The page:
By Appaswamy “Vino” Pajanor
A Home is Gold
Injured and denied disability benefits, this former goldmine worker spent five years homeless in Calexico. The only homeless shelter in the area that helped him get back on his feet.
“There’s a lot of gold back in those hills,” says Robert, a native of Westmorland, California, in the Imperial Valley.
In 1990, a few years after one of the largest goldmines in the U.S. opened roughly 40 miles east of his hometown, Robert took a job as a haul truck operator at the site near Glamis, California. “The truck’s seat was 36 feet high; it hauled 200 tons at a time,” he recalled. “The tires alone were 12 feet high.”
Robert worked at the goldmine for a total of 15 years, his two tenures divided by a period of time in which the mine had closed. Despite being a hard worker born and bred for the region’s grueling farm labor, he would eventually see his steady employment—and everything tied to it—crumble around him.
Out of Commission
Robert lost his job in 2014, when a nagging, untreated ankle injury he had suffered in a car crash became severe, debilitating arthritis.
“Things started slipping away,” Robert said. “I couldn’t pay my rent, and I couldn’t access medical care to be able to recover and get a new job.”
Robert loved his work. He’s built for it, physically and mentally. A bad ankle took that away from him—and much more. Divorced, and with his parents living in Oklahoma and his grown sons in San Diego, Robert became homeless.
Streets & Shelter
Being homeless on the streets of Calexico is different—and, in many ways, perhaps more dangerous—than in other places. The walled-off town in the backyard of bustling Mexicali is not for the faint of heart. Though a unique cultural setting and tight-knit community, Calexico continuously grapples with crime, drug trafficking and unemployment. When most cities empty out at night, Calexico buzzes with thousands of migrants from across the border lined up at buses to be selected as the day’s farm workers. The migrants are essentially homeless.
“This is a border town; it’s a tough go,” Robert said. “You have to keep one eye open when you lay down at night. A lot of bad stuff can happen here.”
Robert described a buddy system of homeless men finding a means to sleep safely on the streets. “Two or three of us would sleep in the same spot, while one stayed awake to watch over,” he said. “There’s always someone walking by. You didn’t get a whole lot of sleep, but you had to make the best of the situation. Mind your own business and it will work out; you have to make it work out.”
Running low on money and energy, Robert found Our Lady of Guadalupe (OLG), a homeless men’s services facility operated by Catholic Charities Diocese of San Diego. It’s the only homeless men’s shelter in Imperial County. Beyond the essentials of shelter, showers and meals, the staff at OLG gave Robert the resources and guidance to pursue an end goal. Over a span of several years, Robert toggled between the streets and the shelter, the latter serving as a place to make progress.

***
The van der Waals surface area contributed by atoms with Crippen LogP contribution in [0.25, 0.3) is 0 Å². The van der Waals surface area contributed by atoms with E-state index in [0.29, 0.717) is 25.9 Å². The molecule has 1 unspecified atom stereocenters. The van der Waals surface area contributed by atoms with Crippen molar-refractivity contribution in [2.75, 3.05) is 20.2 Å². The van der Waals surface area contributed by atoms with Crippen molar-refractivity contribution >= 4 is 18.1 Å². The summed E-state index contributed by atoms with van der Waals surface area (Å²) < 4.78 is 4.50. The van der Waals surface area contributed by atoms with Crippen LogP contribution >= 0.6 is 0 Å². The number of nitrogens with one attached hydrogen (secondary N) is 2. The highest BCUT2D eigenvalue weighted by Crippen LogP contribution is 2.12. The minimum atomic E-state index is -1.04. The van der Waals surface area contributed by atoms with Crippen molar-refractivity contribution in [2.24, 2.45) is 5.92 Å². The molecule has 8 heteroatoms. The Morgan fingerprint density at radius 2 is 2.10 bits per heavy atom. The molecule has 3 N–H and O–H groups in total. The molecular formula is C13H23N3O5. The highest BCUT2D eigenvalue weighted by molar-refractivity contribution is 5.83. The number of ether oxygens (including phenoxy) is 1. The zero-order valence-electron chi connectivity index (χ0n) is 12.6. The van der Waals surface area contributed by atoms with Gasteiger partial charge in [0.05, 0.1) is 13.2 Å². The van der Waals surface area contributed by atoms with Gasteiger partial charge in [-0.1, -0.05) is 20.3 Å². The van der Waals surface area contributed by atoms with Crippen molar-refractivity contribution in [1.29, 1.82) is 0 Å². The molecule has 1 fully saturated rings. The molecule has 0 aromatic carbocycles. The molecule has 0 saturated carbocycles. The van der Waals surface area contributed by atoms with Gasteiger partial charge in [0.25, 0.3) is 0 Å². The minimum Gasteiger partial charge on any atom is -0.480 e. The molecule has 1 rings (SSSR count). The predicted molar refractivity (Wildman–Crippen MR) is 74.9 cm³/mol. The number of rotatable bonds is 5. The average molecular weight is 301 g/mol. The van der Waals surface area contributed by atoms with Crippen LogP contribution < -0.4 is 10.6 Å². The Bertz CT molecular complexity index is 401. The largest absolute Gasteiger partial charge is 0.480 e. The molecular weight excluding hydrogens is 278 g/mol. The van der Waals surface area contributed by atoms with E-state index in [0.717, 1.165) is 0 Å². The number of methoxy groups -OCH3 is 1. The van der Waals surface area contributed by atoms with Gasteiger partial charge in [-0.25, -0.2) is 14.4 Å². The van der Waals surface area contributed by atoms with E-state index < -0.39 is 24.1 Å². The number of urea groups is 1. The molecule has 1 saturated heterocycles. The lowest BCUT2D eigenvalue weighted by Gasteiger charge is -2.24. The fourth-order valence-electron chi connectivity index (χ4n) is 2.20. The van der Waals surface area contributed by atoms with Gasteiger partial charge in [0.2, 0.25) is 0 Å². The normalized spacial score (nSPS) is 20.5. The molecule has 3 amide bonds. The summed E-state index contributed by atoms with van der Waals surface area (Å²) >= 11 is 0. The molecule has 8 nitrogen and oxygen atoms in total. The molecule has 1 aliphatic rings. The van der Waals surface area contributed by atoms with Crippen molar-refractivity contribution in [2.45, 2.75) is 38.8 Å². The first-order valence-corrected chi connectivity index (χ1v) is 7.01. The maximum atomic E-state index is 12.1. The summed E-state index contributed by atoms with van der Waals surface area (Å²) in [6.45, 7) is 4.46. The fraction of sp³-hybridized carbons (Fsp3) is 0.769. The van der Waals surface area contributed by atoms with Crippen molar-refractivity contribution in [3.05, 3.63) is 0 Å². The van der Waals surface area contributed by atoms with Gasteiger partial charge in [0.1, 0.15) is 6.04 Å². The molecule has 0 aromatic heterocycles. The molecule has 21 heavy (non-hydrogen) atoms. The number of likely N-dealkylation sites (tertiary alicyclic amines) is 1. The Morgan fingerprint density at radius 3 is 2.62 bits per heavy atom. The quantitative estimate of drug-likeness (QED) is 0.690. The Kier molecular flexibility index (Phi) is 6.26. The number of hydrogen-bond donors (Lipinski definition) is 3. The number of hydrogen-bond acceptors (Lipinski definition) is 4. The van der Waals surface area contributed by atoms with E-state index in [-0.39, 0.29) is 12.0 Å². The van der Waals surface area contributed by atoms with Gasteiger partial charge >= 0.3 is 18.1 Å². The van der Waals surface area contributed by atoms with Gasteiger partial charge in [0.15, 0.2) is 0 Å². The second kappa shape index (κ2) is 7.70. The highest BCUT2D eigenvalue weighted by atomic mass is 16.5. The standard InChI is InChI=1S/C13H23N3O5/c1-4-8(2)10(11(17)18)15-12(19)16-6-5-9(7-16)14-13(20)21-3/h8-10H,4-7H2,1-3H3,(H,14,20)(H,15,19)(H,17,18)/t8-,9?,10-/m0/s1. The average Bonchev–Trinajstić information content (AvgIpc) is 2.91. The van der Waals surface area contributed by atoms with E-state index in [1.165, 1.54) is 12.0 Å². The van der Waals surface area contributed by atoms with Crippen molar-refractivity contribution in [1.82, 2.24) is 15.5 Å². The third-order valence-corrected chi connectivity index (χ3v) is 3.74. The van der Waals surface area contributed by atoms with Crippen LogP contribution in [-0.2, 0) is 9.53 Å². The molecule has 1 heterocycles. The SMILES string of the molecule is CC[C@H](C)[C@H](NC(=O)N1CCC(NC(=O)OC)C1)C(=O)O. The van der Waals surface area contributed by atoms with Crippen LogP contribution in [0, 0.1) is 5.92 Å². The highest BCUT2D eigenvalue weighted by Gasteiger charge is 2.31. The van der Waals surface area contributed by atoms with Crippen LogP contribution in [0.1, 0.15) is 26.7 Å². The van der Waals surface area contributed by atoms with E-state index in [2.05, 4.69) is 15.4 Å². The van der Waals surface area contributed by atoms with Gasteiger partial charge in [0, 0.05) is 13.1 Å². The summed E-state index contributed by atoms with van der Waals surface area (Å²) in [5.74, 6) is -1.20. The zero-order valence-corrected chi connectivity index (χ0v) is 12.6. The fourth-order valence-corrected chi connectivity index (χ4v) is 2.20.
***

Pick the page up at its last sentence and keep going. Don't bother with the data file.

True to the Desert
Robert’s parents both died in Oklahoma while he was homeless in Calexico. When they were alive, they maintained no ties to the Imperial Valley other than Robert. “They didn’t care for it here,” he said. “People might say it’s an ugly place, but for me, this is home. It’s where I was raised and where my roots are. I’ll never live anywhere else.”
Robert gushes with love for Calexico—the food, friends, quick trips across the border; this of a town that has been the backdrop of his despair. He loves the cooler nights in winter and doesn’t sweat the stifling heat of summer.
Learning about Robert’s situation and recognizing his perpetually positive attitude, Catholic Charities saw in Robert a man who wanted to be at home in the Valley—not on the streets, not in a shelter, but truly home.
Many Steps to Success
Through the staff and services at OLG, Robert embarked on a path to reclaim his life. First, he obtained medical insurance. Then, Supplemental Nutrition Assistance Program (SNAP) benefits. From there, he needed to consult with a specialist to diagnose his ankle injury and subsequently apply for disability benefits.
Like many people, Robert faced a long and winding road to access federal Social Security Disability Insurance (SSDI). Only about half of applicants are approved for SSDI, and fewer still (about a third) are approved for Supplemental Security Income (SSI). It took over five years of advocacy and persistence for Robert to finally receive permanent SSDI benefits. All the while, he was homeless, in pain, on the streets, with no assistance.
Factoring in the funds required upfront, Robert’s disability benefits did not provide enough money for him to afford housing. Catholic Charities helped Robert find affordable, permanent housing, and assisted with the deposit and first two months of rent. Robert is now in his new home, a $400 per month low-income apartment in Calexico, awaiting scheduled ankle fusion surgery that he had to postpone due to the pandemic.
“I would still be on the street if it wasn’t for the people at OLG,” Robert said. “They helped me a lot. Not only that, I enjoyed my time there. I made a lot of good friends.”
Asked how he kept the strength to survive on the streets for so long and the perseverance to find a way out, Robert recited a saying from his father: “You just have to grab it and growl.”
To learn more about Catholic Charities’ services and impact in the Imperial Valley, read our previous stories:
Emergency Food Distribution Plus (EFDN+) Pandemic Response
Shelter and Services for Migrant Farm Workers
Senior Nutrition and Food Delivery
Good Samaritan Spotlight: Guadalupe “Lupita” Rodriguez, Director of Outreach in Imperial County